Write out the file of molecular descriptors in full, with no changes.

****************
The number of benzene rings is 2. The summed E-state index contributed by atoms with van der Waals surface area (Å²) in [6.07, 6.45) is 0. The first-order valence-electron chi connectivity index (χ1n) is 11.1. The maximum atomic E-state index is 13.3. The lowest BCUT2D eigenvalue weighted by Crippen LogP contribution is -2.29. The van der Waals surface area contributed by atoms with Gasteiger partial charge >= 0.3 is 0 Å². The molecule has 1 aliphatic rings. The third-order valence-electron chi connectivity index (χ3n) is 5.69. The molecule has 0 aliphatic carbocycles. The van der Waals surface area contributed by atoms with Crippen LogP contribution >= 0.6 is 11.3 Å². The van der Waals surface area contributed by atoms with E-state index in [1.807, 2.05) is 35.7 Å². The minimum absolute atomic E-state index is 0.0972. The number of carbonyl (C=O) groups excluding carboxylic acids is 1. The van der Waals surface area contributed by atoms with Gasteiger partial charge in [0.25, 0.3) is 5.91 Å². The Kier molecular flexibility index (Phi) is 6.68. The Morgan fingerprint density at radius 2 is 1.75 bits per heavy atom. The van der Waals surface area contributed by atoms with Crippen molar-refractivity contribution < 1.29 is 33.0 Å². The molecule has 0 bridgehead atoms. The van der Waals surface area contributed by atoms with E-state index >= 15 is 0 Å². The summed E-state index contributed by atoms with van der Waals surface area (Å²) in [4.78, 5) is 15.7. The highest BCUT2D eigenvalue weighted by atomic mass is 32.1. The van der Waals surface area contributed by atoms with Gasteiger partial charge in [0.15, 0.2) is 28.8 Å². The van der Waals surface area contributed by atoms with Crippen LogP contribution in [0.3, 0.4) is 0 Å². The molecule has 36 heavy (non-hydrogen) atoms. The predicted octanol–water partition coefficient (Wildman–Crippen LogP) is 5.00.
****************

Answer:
The number of benzene rings is 2. The summed E-state index contributed by atoms with van der Waals surface area (Å²) in [6.07, 6.45) is 0. The first-order valence-electron chi connectivity index (χ1n) is 11.1. The maximum atomic E-state index is 13.3. The lowest BCUT2D eigenvalue weighted by Crippen LogP contribution is -2.29. The van der Waals surface area contributed by atoms with Gasteiger partial charge >= 0.3 is 0 Å². The molecule has 1 aliphatic rings. The third-order valence-electron chi connectivity index (χ3n) is 5.69. The molecule has 0 aliphatic carbocycles. The van der Waals surface area contributed by atoms with Crippen LogP contribution >= 0.6 is 11.3 Å². The van der Waals surface area contributed by atoms with E-state index in [1.807, 2.05) is 35.7 Å². The minimum absolute atomic E-state index is 0.0972. The number of carbonyl (C=O) groups excluding carboxylic acids is 1. The van der Waals surface area contributed by atoms with Gasteiger partial charge in [0.25, 0.3) is 5.91 Å². The Kier molecular flexibility index (Phi) is 6.68. The Morgan fingerprint density at radius 2 is 1.75 bits per heavy atom. The van der Waals surface area contributed by atoms with Crippen molar-refractivity contribution < 1.29 is 33.0 Å². The molecule has 0 bridgehead atoms. The van der Waals surface area contributed by atoms with E-state index >= 15 is 0 Å². The summed E-state index contributed by atoms with van der Waals surface area (Å²) in [4.78, 5) is 15.7. The highest BCUT2D eigenvalue weighted by atomic mass is 32.1. The van der Waals surface area contributed by atoms with Gasteiger partial charge in [0.15, 0.2) is 28.8 Å². The van der Waals surface area contributed by atoms with Crippen LogP contribution in [0.3, 0.4) is 0 Å². The molecule has 36 heavy (non-hydrogen) atoms. The predicted octanol–water partition coefficient (Wildman–Crippen LogP) is 5.00.